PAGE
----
As one of the immediate business rescue initiatives, the Business Rescue Task Force recommended government to protect Namibian entrepreneurs by ensuring foreigners do not trade in areas where Namibians have sufficient capacity.
This, according to the board, includes businesses such as construction, brick making and shopfitting.
This recommendation was made through the Namibia Investment Promotion and Development Board (NIPDB), which was also directed to prioritise solutions for current bottlenecks in the creation of an overall enabling environment for businesses and investors.
The task force aimed to “pursue the implementation of mentoring and empowerment programs for struggling small and medium enterprises (SMEs), particularly those owned by previously disadvantaged Namibians. Also, to pursue enhanced service deliveries at all entities to enable the ease of doing business within Namibia,” reads the final report submitted to President Hage Geingob last week by the task force.
The Business Rescue Task Force (BRTF) was appointed by President Geingob on 1 July 2021 to review global and domestic business laws, policies and frameworks.
The task force was mandated to recommend amendments to applicable laws, determinations, regulations and policies to cement business rescue as the preferred path during the financially distressing period.
While submitting the report, BRTF chairperson Thinus Prinsloo said the main purpose of the business rescue process is to delay liquidation or the winding up of a business, provided it ensures better returns for creditors and shareholders or investors than liquidation.
This, said Prinsloo, could serve as a sustainable solution to stop businesses from closing down, thus saving valuable jobs.
“The document seeks to propose policy and legislative reforms around dealing with businesses in financial distress, and alternative funding instruments as well as immediate interventions to relieve the pressure from existing struggling businesses and to allow for the implementation of a successful businesses rescue environment in Namibia,” Prinsloo explained.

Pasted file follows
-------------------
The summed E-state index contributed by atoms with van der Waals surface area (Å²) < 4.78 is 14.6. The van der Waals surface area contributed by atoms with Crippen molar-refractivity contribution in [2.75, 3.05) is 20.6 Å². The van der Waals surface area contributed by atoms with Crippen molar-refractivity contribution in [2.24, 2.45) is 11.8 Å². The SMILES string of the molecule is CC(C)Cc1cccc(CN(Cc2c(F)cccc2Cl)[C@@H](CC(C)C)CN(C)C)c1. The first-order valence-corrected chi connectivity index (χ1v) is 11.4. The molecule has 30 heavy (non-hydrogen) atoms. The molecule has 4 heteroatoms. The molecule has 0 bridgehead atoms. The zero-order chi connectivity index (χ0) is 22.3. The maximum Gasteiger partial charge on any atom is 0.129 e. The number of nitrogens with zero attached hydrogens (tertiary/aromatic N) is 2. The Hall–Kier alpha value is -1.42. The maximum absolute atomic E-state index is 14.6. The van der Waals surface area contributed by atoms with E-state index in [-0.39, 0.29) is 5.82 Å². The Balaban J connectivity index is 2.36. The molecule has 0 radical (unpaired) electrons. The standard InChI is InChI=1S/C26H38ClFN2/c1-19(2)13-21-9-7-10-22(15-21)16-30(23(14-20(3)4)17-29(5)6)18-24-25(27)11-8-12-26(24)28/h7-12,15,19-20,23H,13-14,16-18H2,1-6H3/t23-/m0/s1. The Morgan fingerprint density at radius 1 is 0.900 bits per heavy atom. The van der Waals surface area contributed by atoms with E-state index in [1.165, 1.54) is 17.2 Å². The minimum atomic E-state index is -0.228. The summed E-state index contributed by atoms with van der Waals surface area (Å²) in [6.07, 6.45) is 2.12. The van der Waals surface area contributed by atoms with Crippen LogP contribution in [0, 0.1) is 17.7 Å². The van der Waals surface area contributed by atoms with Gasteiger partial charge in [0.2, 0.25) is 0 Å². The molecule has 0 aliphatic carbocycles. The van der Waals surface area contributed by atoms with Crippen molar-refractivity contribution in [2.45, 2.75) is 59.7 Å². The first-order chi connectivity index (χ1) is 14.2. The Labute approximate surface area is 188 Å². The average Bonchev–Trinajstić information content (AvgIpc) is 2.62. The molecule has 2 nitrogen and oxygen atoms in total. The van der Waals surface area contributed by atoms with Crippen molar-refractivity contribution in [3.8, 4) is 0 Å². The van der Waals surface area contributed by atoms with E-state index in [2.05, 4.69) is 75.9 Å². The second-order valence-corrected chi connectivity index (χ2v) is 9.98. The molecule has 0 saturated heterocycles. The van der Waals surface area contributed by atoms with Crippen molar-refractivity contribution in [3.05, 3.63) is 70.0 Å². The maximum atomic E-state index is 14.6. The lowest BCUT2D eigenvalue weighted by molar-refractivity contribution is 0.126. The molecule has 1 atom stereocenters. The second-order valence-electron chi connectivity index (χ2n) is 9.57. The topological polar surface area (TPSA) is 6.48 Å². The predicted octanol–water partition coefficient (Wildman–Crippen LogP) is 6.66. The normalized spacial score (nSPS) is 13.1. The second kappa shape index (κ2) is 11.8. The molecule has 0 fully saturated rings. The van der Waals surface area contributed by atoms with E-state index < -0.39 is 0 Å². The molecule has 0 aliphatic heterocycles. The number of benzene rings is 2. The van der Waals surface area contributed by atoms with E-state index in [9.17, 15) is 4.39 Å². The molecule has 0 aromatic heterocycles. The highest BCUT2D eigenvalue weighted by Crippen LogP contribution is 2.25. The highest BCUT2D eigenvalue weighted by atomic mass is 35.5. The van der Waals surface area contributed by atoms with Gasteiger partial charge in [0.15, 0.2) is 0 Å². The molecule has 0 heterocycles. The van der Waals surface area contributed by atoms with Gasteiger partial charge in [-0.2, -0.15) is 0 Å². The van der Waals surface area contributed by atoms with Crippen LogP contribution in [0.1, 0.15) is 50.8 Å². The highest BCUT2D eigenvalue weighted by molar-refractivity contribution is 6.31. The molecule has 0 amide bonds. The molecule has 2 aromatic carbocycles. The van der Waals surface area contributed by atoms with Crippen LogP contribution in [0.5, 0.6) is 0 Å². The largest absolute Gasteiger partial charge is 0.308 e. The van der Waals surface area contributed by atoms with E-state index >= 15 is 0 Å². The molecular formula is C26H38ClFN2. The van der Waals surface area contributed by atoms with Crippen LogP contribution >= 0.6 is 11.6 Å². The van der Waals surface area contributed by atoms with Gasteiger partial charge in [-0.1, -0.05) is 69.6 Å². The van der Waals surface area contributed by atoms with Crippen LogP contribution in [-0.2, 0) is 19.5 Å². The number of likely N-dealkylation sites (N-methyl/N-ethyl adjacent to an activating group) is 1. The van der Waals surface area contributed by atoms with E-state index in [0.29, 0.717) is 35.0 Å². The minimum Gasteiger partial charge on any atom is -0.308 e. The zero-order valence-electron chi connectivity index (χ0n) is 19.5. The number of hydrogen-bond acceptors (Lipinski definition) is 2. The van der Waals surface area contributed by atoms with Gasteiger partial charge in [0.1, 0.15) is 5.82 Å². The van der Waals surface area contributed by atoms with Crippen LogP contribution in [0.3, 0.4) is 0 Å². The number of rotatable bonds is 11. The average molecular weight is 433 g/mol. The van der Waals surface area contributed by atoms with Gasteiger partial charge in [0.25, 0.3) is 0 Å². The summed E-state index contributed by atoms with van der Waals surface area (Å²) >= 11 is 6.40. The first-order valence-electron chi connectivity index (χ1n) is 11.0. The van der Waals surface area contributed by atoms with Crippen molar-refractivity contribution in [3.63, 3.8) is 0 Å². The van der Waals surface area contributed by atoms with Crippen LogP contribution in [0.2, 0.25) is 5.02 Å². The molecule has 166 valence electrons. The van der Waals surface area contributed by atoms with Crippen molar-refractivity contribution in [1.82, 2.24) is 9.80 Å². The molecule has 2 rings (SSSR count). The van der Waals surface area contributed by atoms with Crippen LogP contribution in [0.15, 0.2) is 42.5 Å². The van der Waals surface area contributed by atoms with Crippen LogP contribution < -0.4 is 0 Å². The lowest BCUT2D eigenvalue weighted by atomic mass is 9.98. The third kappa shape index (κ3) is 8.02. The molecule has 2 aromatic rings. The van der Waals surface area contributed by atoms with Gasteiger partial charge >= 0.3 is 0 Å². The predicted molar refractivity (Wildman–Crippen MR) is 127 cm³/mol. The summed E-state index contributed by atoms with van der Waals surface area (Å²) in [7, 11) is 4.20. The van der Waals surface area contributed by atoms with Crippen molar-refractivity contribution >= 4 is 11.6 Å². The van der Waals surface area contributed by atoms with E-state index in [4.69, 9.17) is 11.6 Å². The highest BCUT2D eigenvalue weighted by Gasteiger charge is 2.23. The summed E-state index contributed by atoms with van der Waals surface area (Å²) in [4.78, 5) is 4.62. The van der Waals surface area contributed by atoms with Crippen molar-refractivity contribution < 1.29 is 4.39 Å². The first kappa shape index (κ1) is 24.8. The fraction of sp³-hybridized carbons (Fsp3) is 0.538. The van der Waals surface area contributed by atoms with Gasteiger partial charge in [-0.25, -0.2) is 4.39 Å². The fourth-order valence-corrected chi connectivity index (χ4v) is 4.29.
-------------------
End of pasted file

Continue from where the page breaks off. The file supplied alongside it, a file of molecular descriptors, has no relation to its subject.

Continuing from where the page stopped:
Furthermore, the impact of Covid-19 has been detrimental for businesses, as it came at a time when the Namibian economy was already contracting due to a severe drought, declining commodity prices and a depreciating Namibian dollar.
In this regard, many businesses merely need restructuring and consolidation of debt to ease cash flow, get them through short periods and keep these businesses afloat.
The report further stated that the bulk of Covid-19 relief, as currently provided by commercial banks, comes in the form of loan moratoriums on existing facilities – and to a lesser extent, actual restructuring of debt.
“Some of these debt restructuring loans were found to be impractical and placed businesses in more distressed positions down the line. Also, there was compound interest applied on these loans as opposed to the simple interest prescribed by Bank of Namibia,” the task force noted.
The BRTF further recommended banks to engage with clients with an out-of-the-box, innovative and practical approach to debt restructuring and consolidation.
This should be done with the intention of easing cash flow, thereby keeping the doors of viable businesses open and ensuring the preservation of jobs in those businesses.
Upon receiving the report, Geingob said he appreciated its quality, and that it was delivered on time.
He said this is an example to many tasked with different obligations to deliver on time but with quality.
At the same occasion, trade minister Lucia Iipumbu said identified legal instruments, such as the Company Act, really need to be amended as soon as possible.
“The SME policy in place is outdated but the establishment of the SME Fund it calls for is an urgent amendment to the Act. This speaks to the reality of where we are now. We have set the wheels in motion so that we review the SME policy because the landscape of MSMES in terms of accessing funds, among other issues, is key to reviving the economy,” said Iipumbu.